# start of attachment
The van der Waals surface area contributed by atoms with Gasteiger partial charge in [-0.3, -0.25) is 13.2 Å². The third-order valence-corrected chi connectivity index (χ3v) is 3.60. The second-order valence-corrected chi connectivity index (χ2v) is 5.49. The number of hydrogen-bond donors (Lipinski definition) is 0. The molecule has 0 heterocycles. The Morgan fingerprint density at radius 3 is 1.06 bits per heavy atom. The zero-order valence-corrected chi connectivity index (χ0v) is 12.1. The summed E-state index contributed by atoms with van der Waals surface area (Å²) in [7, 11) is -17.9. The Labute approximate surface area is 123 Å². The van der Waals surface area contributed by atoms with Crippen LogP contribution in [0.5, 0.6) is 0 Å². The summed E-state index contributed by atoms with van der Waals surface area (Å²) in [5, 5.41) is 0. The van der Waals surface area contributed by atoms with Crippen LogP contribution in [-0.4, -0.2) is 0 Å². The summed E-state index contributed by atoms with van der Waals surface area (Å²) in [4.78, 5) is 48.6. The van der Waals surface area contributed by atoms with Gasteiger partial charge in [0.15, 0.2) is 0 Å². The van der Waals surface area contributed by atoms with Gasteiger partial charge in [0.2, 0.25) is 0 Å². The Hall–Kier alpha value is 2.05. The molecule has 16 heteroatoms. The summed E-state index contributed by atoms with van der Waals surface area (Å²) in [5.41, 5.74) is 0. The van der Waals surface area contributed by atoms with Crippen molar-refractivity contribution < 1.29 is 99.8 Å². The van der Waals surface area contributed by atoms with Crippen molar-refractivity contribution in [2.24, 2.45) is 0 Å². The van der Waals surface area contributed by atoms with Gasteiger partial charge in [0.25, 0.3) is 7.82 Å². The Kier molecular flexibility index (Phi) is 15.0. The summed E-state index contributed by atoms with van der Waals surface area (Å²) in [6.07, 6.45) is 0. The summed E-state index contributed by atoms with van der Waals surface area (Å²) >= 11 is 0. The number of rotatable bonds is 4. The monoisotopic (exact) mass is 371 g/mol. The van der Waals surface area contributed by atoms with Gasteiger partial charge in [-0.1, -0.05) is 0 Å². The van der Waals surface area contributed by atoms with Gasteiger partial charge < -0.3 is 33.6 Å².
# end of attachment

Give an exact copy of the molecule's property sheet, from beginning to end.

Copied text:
The van der Waals surface area contributed by atoms with Gasteiger partial charge in [-0.3, -0.25) is 13.2 Å². The third-order valence-corrected chi connectivity index (χ3v) is 3.60. The second-order valence-corrected chi connectivity index (χ2v) is 5.49. The number of hydrogen-bond donors (Lipinski definition) is 0. The molecule has 0 heterocycles. The Morgan fingerprint density at radius 3 is 1.06 bits per heavy atom. The zero-order valence-corrected chi connectivity index (χ0v) is 12.1. The summed E-state index contributed by atoms with van der Waals surface area (Å²) in [7, 11) is -17.9. The Labute approximate surface area is 123 Å². The van der Waals surface area contributed by atoms with Crippen LogP contribution in [0.5, 0.6) is 0 Å². The summed E-state index contributed by atoms with van der Waals surface area (Å²) in [5, 5.41) is 0. The van der Waals surface area contributed by atoms with Crippen LogP contribution in [-0.4, -0.2) is 0 Å². The summed E-state index contributed by atoms with van der Waals surface area (Å²) in [4.78, 5) is 48.6. The van der Waals surface area contributed by atoms with Gasteiger partial charge in [0.15, 0.2) is 0 Å². The van der Waals surface area contributed by atoms with Gasteiger partial charge in [0.2, 0.25) is 0 Å². The Hall–Kier alpha value is 2.05. The molecule has 16 heteroatoms. The summed E-state index contributed by atoms with van der Waals surface area (Å²) in [5.41, 5.74) is 0. The van der Waals surface area contributed by atoms with Crippen molar-refractivity contribution < 1.29 is 99.8 Å². The van der Waals surface area contributed by atoms with Crippen molar-refractivity contribution in [2.24, 2.45) is 0 Å². The van der Waals surface area contributed by atoms with Gasteiger partial charge in [0.25, 0.3) is 7.82 Å². The Kier molecular flexibility index (Phi) is 15.0. The summed E-state index contributed by atoms with van der Waals surface area (Å²) in [6.07, 6.45) is 0. The summed E-state index contributed by atoms with van der Waals surface area (Å²) >= 11 is 0. The number of rotatable bonds is 4. The monoisotopic (exact) mass is 371 g/mol. The van der Waals surface area contributed by atoms with Gasteiger partial charge in [-0.1, -0.05) is 0 Å². The van der Waals surface area contributed by atoms with Gasteiger partial charge < -0.3 is 33.6 Å².